Hiatal hernias are a small opening (hiatus) in the diaphragm that allows the upper part of the stomach to move up into the chest cavity. It causes heartburn from the gastric acid that flows back up from the stomach through the opening and into the esophagus.
Umbilical hernias are located around the belly button. Umbilical hernias are most common in infants, but they can a Heel adults as well. To prevent complications, umbilical hernias that do not disappear by age 4 or those that appear during adulthood may need surgical repair.
In hernia repair, the three-dimensional braided scaffold may be inserted to cover the area of the abdominal wall defect without sewing together the surrounding muscles by any suitable technique. This can be done under local or general anesthesia using a laparoscope or an open incision technique.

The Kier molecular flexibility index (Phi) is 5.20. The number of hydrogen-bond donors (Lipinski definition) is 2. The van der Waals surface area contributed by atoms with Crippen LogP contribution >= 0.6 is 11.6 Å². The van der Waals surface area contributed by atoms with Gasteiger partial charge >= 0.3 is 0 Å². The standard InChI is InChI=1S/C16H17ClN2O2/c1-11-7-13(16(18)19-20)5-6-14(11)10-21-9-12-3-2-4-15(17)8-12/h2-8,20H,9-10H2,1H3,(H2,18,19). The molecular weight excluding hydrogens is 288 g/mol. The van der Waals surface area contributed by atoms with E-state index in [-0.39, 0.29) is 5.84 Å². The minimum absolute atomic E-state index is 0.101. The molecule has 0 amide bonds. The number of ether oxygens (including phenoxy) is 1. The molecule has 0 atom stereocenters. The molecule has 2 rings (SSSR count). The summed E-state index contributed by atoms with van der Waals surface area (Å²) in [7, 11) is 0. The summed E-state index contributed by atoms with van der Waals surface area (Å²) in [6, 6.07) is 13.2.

During a laparoscopic fundoplication, small (1 cm) incisions are made in the abdomen, through which instruments and a fiber optic camera are passed. The operation is performed using these small instruments while the surgeon watches the image on a video monitor. Laparoscopic fundoplication results in less pain and shorter hospitalization times than the open operation.
The trans-abdominal pre-peritoneal (TAPP) technique and the totally extra-peritoneal (TEP) technique are among the laparoscopic techniques typically used in hernia repair with other mesh materials and may be used with the three-dimensional braided scaffold. With the TAPP technique, the pre-peritoneal space is accessed from the abdominal cavity, and the implant is placed between the peritoneum and the transversalis fascia. With the TEP technique, the implant is again placed in the retroperitoneal space, but the space is accessed without violating the abdominal cavity.